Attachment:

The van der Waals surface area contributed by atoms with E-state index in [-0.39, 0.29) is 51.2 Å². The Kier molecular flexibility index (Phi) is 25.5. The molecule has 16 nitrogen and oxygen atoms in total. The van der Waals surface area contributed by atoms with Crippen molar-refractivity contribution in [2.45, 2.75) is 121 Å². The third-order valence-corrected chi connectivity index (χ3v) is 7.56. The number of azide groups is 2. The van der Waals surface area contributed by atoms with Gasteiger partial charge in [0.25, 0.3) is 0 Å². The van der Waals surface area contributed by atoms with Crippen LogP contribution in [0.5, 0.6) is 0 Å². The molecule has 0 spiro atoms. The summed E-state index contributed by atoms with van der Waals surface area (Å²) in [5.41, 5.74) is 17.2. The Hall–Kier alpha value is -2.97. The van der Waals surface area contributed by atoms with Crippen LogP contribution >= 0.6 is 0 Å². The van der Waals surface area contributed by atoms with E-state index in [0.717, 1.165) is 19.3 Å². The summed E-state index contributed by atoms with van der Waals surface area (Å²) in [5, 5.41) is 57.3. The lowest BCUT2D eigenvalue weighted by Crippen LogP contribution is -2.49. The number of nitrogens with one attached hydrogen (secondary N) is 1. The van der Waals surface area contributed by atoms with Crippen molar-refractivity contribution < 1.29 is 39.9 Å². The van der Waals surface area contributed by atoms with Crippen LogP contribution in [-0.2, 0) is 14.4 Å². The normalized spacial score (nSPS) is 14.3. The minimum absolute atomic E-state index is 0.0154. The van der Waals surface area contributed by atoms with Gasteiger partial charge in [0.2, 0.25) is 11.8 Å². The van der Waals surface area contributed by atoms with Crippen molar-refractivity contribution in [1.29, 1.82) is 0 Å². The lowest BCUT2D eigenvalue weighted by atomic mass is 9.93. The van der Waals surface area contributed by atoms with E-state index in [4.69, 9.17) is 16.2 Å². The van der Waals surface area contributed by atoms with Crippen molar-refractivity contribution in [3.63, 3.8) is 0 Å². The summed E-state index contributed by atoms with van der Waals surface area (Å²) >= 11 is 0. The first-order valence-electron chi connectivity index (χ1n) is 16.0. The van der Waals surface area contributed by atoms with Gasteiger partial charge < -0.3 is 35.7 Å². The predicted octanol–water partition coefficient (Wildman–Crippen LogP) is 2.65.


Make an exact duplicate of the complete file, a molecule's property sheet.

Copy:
The van der Waals surface area contributed by atoms with E-state index in [-0.39, 0.29) is 51.2 Å². The Kier molecular flexibility index (Phi) is 25.5. The molecule has 16 nitrogen and oxygen atoms in total. The van der Waals surface area contributed by atoms with Crippen molar-refractivity contribution in [2.45, 2.75) is 121 Å². The third-order valence-corrected chi connectivity index (χ3v) is 7.56. The number of azide groups is 2. The van der Waals surface area contributed by atoms with Gasteiger partial charge in [0.25, 0.3) is 0 Å². The van der Waals surface area contributed by atoms with Crippen LogP contribution in [0.5, 0.6) is 0 Å². The molecule has 0 spiro atoms. The summed E-state index contributed by atoms with van der Waals surface area (Å²) in [5.41, 5.74) is 17.2. The Hall–Kier alpha value is -2.97. The van der Waals surface area contributed by atoms with Crippen LogP contribution >= 0.6 is 0 Å². The van der Waals surface area contributed by atoms with E-state index in [0.717, 1.165) is 19.3 Å². The summed E-state index contributed by atoms with van der Waals surface area (Å²) in [5, 5.41) is 57.3. The lowest BCUT2D eigenvalue weighted by Crippen LogP contribution is -2.49. The number of nitrogens with one attached hydrogen (secondary N) is 1. The van der Waals surface area contributed by atoms with Crippen molar-refractivity contribution < 1.29 is 39.9 Å². The van der Waals surface area contributed by atoms with Crippen LogP contribution in [-0.2, 0) is 14.4 Å². The normalized spacial score (nSPS) is 14.3. The minimum absolute atomic E-state index is 0.0154. The van der Waals surface area contributed by atoms with Gasteiger partial charge in [0.2, 0.25) is 11.8 Å². The van der Waals surface area contributed by atoms with Crippen molar-refractivity contribution in [1.29, 1.82) is 0 Å². The lowest BCUT2D eigenvalue weighted by atomic mass is 9.93. The van der Waals surface area contributed by atoms with E-state index in [4.69, 9.17) is 16.2 Å². The van der Waals surface area contributed by atoms with Crippen molar-refractivity contribution in [3.63, 3.8) is 0 Å². The summed E-state index contributed by atoms with van der Waals surface area (Å²) >= 11 is 0. The first-order valence-electron chi connectivity index (χ1n) is 16.0. The van der Waals surface area contributed by atoms with Gasteiger partial charge < -0.3 is 35.7 Å². The predicted octanol–water partition coefficient (Wildman–Crippen LogP) is 2.65.